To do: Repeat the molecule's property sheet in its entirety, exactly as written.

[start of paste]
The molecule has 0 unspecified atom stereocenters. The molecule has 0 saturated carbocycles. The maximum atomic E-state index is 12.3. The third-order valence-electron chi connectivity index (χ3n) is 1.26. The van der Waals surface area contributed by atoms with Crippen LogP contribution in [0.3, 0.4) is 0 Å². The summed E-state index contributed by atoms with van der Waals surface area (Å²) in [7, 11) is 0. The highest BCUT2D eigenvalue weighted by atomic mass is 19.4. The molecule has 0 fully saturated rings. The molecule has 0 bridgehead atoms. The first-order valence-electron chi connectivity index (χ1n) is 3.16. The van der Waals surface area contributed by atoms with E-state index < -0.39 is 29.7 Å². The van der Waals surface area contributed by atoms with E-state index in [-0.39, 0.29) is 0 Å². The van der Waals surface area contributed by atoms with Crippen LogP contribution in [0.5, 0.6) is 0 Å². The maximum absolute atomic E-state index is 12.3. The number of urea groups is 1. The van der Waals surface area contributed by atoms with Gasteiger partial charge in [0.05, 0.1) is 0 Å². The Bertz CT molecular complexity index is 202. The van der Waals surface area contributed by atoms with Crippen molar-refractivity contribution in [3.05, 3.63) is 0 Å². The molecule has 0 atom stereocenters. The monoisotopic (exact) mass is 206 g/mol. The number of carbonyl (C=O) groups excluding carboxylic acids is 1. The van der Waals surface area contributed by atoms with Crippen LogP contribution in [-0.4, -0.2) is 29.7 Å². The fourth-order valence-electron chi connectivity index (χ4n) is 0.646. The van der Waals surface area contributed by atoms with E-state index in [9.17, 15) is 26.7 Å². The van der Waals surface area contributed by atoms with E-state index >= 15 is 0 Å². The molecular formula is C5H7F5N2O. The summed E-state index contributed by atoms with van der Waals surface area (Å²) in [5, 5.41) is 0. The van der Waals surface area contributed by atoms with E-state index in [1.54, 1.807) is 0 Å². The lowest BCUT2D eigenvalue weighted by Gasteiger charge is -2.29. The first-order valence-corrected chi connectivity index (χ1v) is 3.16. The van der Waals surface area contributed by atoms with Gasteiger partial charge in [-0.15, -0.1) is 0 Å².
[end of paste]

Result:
The molecule has 0 unspecified atom stereocenters. The molecule has 0 saturated carbocycles. The maximum atomic E-state index is 12.3. The third-order valence-electron chi connectivity index (χ3n) is 1.26. The van der Waals surface area contributed by atoms with Crippen LogP contribution in [0.3, 0.4) is 0 Å². The summed E-state index contributed by atoms with van der Waals surface area (Å²) in [7, 11) is 0. The highest BCUT2D eigenvalue weighted by atomic mass is 19.4. The molecule has 0 fully saturated rings. The molecule has 0 bridgehead atoms. The first-order valence-electron chi connectivity index (χ1n) is 3.16. The van der Waals surface area contributed by atoms with E-state index < -0.39 is 29.7 Å². The van der Waals surface area contributed by atoms with E-state index in [-0.39, 0.29) is 0 Å². The van der Waals surface area contributed by atoms with Crippen LogP contribution in [0.5, 0.6) is 0 Å². The maximum absolute atomic E-state index is 12.3. The number of urea groups is 1. The van der Waals surface area contributed by atoms with Gasteiger partial charge in [0.05, 0.1) is 0 Å². The Bertz CT molecular complexity index is 202. The van der Waals surface area contributed by atoms with Crippen molar-refractivity contribution in [3.05, 3.63) is 0 Å². The molecule has 0 atom stereocenters. The monoisotopic (exact) mass is 206 g/mol. The number of carbonyl (C=O) groups excluding carboxylic acids is 1. The van der Waals surface area contributed by atoms with Crippen LogP contribution in [-0.4, -0.2) is 29.7 Å². The fourth-order valence-electron chi connectivity index (χ4n) is 0.646. The van der Waals surface area contributed by atoms with E-state index in [9.17, 15) is 26.7 Å². The van der Waals surface area contributed by atoms with E-state index >= 15 is 0 Å². The molecular formula is C5H7F5N2O. The summed E-state index contributed by atoms with van der Waals surface area (Å²) in [5, 5.41) is 0. The van der Waals surface area contributed by atoms with E-state index in [1.54, 1.807) is 0 Å². The lowest BCUT2D eigenvalue weighted by Gasteiger charge is -2.29. The first-order valence-corrected chi connectivity index (χ1v) is 3.16. The van der Waals surface area contributed by atoms with Gasteiger partial charge in [-0.15, -0.1) is 0 Å².